Functional investigation of stereociliary proteins is a difficult endeavor because these proteins appear to be fulfilling distinct roles at different locations during development. Consequently, null alleles of these proteins often result in grossly disorganized hair bundles before the onset of mechanoelectrical transduction, which hinders a refined analysis of their specific function in the mechanoelectrical transduction process (Vrijens et al., 2008). Grillet and colleagues now report a very elegant physioanatomical analysis of two specific mutant harmonin isoforms that are much less disturbing to hair bundle development than a null allele. The first isoform was generated by altering harmonin’s PDZ2 domain (knockin allele harmonin-PDZ2AAA) so that it is no longer able to bind to the intracellular domain of CDH23. Mice homozygous for the harmonin PDZAAA mutation were profoundly deaf and displayed a diffuse distribution of harmonin immunoreactivity in stereocilia, whereas the concentrated accumulation of harmonin at the UTLDs was not detectable. These findings confirm the importance of harmonin’s PDZ2 interaction site for proper localization of the protein at the UTLDs.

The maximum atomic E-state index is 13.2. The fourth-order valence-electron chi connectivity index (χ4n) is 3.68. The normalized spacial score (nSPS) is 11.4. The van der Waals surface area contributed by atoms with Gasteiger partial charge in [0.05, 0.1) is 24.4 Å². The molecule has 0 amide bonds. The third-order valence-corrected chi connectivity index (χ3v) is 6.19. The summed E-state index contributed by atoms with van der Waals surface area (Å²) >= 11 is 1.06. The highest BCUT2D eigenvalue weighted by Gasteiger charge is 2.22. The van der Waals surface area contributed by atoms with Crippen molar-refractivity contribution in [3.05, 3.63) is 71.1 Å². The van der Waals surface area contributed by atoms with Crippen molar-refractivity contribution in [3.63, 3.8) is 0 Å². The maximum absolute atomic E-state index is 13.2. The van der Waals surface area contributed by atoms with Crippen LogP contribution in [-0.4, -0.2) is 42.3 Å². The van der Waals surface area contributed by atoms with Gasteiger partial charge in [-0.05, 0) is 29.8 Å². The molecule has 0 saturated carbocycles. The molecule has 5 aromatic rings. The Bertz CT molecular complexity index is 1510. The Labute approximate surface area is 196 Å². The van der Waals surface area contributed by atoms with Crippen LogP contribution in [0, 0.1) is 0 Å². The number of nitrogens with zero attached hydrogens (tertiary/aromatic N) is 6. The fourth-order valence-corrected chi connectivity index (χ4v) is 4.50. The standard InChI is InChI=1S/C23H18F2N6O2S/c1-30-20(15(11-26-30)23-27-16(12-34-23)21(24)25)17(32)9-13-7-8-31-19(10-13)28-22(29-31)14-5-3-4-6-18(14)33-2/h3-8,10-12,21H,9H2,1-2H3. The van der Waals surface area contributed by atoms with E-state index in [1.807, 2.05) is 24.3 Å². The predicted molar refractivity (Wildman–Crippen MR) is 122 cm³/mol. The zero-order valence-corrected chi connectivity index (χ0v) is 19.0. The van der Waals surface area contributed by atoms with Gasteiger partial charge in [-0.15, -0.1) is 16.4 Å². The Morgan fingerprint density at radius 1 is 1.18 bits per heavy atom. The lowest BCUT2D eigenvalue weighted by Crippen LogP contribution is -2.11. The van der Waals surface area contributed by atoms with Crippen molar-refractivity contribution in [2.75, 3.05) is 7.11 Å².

The second harmonin isoform characterized by the authors came from the previously described “deaf circler” (dfcr) mouse that carries a deletion of the two coiled-coil domains and the proline, serine, and threonine-rich (PST) domain, resulting in loss of capacity of harmonin to interact with actin filaments. The authors found that previously reported developmental hair bundle defects in dfcr mice (Johnson et al., 2003) are much less obvious in the C57Bl/6 background used in their study, which allowed them to analyze the effects of this mutation in the context of morphologically intact hair bundles. Instead of accumulating at the UTLDs, dfcr-harmonin accumulated near the stereocilia tips. Scanning and transmission electron microscopy (SEM and TEM) revealed that tip links were present in homozygous dfcr mice, but the dense staining of UTLDs visible in TEM micrographs of wild-type stereocilia was absent in dfcr stereocilia (Figure 1D). These subtle changes in a previously uninvestigated structure of the mechanotransduction complex provided the opportunity to measure responses of dfcr cochlear outer hair cells to mechanical stimulation. No changes of maximum transduction current amplitudes were detectable in dfcr hair cells when compared with those of wild-type controls, indicating that all transduction channels were functional. Nevertheless, current displacement functions were shifted rightward and the sensitivity (slope) of the dfcr responses was reduced, meaning larger stimuli were required to obtain comparable responses. Interestingly, the activation of transduction was slowed in mutant hair cells, possibly indicating a slowing of force transmission. The dfcr mutation also decreased the time course of slow and fast adaptation of the transduction current. Probably the best evidence for being part of the adaptation machinery exists for myosin Ic (Holt et al., 2002), though no direct causal relationship has been established (but see work on other hair bundle myosins, for example by Kros et al., 2002 and Stepanyan and Frolenkov, 2009). The authors show that the distribution of myosin Ic is not affected in dfcr hair cells, indicating that although UTLDs are no longer visible by TEM and harmonin is absent, there are still proteins, such as myosin Ic, present in this region (Figure 1D). Other scaffolding proteins, such as MAGI1, a CDH23 binding protein (Xu et al., 2008), could be involved in assembly and maintenance of the UTLD and its role augmented in the absence of harmonin.